Bipartisan praise for Gregoire
She's taken a battering on the airwaves of late, but Gov. Chris Gregoire basked in bipartisan praise from two former governors - one Republican, the other Democrat - at the annual breakfast of the Washington Wildlife and Recreation Coalition.
Ex-Govs. Dan Evans and Mike Lowry, who faced off 25 years ago in a special U.S. Senate election, have teamed up for nearly two decades to lobby money to buy up endangered wildlife habitat and recreation lands around the state.
Gregoire was present at the coalition's creation in 1988, in the job she then held as director of the Department of Ecology.
"She was a young hardworking advocate," said Evans, a Republican, governor from 1965 to 1977.
"In a tough job," added Lowry, who served one term during the 1990's.
"She did all the work," Evans went on. "We're darned proud."He brought on Gregoire, who received a standing ovation.
In turn, Gregoire gave a glowing endorsement of the coalition's work. "It is a commitment we must sustain well into the future of the state of Washington," the governor said.
Gregoire signed the largest-even appropriation, $100 million, to support the land acquisition program.
Leveraging state dollars, federal matching funds, and money from 135 public and private groups, Evans, Lowry and the coalition have raised more than $1 billion and used the money to preserve more than 300,000 acres of land -- an area larger than Mount Rainier National Park.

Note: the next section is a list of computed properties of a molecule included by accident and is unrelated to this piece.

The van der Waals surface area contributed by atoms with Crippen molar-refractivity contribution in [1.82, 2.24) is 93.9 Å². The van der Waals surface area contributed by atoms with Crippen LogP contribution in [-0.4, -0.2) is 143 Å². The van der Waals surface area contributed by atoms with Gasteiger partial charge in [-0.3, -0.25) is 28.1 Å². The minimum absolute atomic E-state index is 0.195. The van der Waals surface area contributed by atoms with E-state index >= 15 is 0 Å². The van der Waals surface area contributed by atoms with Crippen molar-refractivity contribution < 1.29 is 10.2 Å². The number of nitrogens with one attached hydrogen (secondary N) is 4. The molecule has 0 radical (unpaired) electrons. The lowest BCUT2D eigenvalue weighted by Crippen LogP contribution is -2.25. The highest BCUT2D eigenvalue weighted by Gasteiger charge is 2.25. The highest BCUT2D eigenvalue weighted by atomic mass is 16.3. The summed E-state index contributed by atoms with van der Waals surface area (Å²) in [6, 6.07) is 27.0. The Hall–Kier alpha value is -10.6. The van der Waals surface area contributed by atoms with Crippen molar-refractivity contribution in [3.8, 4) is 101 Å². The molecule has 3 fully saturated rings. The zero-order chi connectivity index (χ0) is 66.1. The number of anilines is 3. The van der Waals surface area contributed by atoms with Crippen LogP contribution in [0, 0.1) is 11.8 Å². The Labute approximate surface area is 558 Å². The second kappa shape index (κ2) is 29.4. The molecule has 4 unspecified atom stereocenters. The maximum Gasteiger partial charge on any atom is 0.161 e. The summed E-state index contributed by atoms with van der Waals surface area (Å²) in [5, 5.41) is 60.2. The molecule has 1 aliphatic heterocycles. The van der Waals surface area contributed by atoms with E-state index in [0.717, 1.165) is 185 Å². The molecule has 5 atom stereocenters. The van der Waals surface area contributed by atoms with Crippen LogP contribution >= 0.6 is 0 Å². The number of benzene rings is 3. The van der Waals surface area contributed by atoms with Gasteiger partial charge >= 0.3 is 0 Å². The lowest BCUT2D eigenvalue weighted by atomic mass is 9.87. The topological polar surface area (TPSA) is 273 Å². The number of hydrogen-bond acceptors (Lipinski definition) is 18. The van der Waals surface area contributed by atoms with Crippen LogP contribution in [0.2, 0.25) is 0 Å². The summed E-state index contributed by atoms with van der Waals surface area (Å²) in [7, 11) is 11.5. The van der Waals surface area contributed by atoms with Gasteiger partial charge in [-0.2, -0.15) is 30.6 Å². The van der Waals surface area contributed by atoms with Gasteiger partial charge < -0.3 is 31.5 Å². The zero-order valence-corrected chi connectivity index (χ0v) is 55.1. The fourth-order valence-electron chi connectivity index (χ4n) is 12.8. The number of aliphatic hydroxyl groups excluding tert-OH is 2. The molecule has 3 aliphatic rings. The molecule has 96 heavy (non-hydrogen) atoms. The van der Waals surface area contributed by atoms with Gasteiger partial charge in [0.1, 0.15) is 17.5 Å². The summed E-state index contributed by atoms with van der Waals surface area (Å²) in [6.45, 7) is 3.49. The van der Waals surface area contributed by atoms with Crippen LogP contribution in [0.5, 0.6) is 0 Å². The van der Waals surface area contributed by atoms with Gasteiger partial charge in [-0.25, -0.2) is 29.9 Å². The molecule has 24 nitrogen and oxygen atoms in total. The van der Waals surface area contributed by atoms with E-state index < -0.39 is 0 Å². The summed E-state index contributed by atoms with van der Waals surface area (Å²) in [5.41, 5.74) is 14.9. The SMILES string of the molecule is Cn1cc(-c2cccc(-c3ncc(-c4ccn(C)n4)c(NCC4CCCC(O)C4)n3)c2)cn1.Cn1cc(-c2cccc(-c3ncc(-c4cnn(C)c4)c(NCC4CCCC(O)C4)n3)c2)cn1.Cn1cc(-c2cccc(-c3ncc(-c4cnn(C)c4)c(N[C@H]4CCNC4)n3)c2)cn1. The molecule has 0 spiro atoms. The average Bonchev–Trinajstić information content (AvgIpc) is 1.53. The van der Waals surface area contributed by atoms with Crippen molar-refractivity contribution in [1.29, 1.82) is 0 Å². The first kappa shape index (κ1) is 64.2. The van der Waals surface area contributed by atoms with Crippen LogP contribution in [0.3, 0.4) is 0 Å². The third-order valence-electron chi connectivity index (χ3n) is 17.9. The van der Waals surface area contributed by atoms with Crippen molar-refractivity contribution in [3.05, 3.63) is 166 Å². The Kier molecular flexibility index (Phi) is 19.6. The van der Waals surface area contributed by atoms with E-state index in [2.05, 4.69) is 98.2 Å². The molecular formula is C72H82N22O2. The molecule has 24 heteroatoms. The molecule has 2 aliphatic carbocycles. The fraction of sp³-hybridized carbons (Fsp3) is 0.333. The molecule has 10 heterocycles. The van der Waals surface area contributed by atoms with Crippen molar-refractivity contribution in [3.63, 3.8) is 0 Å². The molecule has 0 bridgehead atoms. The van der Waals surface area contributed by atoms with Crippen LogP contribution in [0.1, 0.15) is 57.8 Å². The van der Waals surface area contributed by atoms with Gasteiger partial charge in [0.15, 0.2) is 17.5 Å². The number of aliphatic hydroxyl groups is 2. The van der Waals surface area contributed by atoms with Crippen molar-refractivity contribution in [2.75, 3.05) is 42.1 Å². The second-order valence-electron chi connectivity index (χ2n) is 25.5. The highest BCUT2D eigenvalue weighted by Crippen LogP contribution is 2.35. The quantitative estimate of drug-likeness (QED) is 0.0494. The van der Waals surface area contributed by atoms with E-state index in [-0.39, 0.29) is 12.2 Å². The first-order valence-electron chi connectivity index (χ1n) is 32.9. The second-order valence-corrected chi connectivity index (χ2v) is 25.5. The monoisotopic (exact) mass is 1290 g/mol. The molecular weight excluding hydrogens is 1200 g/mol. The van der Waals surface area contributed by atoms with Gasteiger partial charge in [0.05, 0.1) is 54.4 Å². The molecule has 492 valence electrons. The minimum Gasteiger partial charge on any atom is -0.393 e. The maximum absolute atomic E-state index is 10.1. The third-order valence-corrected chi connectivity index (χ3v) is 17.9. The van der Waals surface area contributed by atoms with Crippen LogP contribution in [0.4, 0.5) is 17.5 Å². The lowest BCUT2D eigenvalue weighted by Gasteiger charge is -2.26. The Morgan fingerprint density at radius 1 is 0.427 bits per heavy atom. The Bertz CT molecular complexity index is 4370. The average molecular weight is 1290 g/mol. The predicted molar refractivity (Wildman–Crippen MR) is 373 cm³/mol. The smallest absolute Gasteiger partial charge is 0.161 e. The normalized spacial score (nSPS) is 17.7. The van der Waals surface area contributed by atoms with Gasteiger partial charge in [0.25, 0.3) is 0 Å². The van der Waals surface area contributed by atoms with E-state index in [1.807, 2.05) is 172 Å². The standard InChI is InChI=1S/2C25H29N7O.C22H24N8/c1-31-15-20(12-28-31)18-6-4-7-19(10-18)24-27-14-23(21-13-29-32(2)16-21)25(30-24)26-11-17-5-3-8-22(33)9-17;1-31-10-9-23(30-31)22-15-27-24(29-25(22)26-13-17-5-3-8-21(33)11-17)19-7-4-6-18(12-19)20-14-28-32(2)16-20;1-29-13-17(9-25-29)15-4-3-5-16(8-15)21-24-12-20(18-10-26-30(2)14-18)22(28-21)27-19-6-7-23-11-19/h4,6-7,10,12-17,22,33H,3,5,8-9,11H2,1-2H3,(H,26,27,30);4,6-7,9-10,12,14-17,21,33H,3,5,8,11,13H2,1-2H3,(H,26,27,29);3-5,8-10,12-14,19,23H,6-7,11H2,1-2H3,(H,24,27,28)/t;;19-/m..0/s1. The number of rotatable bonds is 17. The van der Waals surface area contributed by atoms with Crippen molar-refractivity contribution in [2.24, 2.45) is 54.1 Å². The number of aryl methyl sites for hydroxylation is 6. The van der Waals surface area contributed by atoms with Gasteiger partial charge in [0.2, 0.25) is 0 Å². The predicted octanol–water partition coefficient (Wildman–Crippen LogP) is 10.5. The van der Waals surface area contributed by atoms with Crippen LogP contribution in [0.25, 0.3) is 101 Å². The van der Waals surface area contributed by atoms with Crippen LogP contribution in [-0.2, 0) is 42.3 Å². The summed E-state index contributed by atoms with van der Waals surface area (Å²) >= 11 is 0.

The breakfast on Tuesday brought together adversaries old and new. Evans and
Lowry were at the dais, of course. Another speaker was State Lands Commissioner Doug Sutherland, who beat Lowry in 2000 to become overseer or more than 3 million acres of state forest land.
"We wouldn't be able to protect these places were this program not in place," said Sutherland.
The commissioner noted that farms, forests and estuaries have been protected "in perpetuity."
"Perpetuity, that's a long time," said Sutherland.
Democrats are working to see that Sutherland doesn't serve in perpetuity.
He ranks just behind Gregoire as Washington's most endangered statewide officeholder. The Republican incumbent is being pressed by Okanogan County rancher (and longtime Washington State University regent) Peter Goldmark. Sutherland took barely over 51 percent of the vote in the August primary.
Goldmark, too, was on hand at the breakfast, working a crowd that included some of his leading supporters.
The Washington Wildlife and Recreation Coalition was founded by Elliott Marks, an aide who worked conservation issues for Evans when he was governor and went on to be state director of The Nature Conservancy.
Its spectrum of corporate supporters has ranged from Recreational Equipment to Puget Sound Energy, to the Rocky Mountain Elk Foundation to Realtors' statewide association.
Especially in fast-growing Puget Sound lowlands, it has succeeded in preserving farmland, wildlife corridors and estuaries. Numerous blue herons owe their estuary habitat to its efforts.
As well, the coalition reflects back to a time when conservation was a bipartisan cause in the Evergreen State.
A Republican governor, Evans, joined with Democratic state Sen. Martin Durkan nearly 40 years ago to secure passage of the state's basic environmental laws, and create the Department of Ecology.
The perpetually rumpled chief-of-staff in Durkan's office was Mike Lowry.